As I am way over-tired, I am goint to let a snippet of Titanic 2012, follwed by a snippet of Bismarck 2013 speak for me here. I am blogging on the "Making of Bismarck 2013  at Dirty Deeds - Advice from a pro  found on Google. Here are the snippets: 




Belfast, Northern Ireland, April 3, 1912

Slippage dust choked them. A fine shower of it fluttered about the men like a million black fairies that insisted on entering them. The dark dust created of itself a ghostly, unruly fog. Yet it was so fine, the two wouldn’t have known it was here had not their helmet lights reflected it. The earth around them groaned and stretched as if disturbed from slumber, just awakening. Tim McAffey, one of the two who’d dared enter to inspect the damage wondered why he’d ever become a miner. Then the floating grave ahead of them settled, and he thought of the bonus promised if he did his job. He thought of home and family and food on the table.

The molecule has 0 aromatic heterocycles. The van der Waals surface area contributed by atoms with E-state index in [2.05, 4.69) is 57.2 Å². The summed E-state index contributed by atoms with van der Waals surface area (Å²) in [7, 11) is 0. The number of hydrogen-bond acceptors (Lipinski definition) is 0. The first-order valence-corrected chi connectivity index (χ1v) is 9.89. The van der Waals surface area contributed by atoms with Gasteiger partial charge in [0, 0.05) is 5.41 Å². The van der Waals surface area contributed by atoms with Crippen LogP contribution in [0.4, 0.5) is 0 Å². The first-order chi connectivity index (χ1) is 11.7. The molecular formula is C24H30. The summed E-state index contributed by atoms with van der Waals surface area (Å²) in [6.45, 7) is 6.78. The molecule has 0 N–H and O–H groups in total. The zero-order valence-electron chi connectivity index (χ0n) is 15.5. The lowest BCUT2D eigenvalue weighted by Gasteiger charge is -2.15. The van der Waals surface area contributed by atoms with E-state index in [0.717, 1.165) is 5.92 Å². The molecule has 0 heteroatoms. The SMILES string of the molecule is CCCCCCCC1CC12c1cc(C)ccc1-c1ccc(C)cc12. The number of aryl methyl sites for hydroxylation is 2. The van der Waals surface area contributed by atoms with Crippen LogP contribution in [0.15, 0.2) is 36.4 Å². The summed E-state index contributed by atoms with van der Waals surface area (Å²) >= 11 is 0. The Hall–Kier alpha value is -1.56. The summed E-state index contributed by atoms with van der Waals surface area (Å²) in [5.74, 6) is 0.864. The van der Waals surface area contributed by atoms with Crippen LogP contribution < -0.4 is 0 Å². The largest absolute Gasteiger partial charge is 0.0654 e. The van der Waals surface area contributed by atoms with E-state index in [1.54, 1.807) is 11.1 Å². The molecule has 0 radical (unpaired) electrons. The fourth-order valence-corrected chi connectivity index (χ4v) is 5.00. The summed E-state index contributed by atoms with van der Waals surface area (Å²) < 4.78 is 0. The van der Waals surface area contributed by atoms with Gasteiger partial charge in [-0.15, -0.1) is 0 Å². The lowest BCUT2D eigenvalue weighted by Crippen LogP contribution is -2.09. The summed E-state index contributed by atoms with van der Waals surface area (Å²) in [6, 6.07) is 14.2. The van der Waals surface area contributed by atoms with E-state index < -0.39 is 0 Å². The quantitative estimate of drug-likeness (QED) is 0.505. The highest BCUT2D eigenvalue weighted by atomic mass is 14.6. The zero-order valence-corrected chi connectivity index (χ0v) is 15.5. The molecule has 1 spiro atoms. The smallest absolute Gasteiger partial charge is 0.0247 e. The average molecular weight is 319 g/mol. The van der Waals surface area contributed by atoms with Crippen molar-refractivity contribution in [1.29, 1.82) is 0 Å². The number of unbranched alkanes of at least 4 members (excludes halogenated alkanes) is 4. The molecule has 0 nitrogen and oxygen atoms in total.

“The day ends with little to show,” said mine superintendent McAffey, frustrated and upset. He knew from experience it’d take days if not a week to get the men comfortable enough about this section of the mine to even begin to clean up the mess where some timbers had given way. “Hell, amounts to a sneeze,” he said to the man beside him.

“Minor inconvenience at best,” agreed O’Toole.


B I S M A R C K 2013

May 5, 1941 aboard the Bismarck, docked in Gotenhafen Bay, Occupied Poland

Adolph Hitler smiled and rocked on his heels, feeling safe, even smug here where the Bismarck had been kept from prying British air patrols—far to the west of where the ship had been built in Hamburg. Here amid multiple land masses, fjords, in the straights between Germany and Sweden.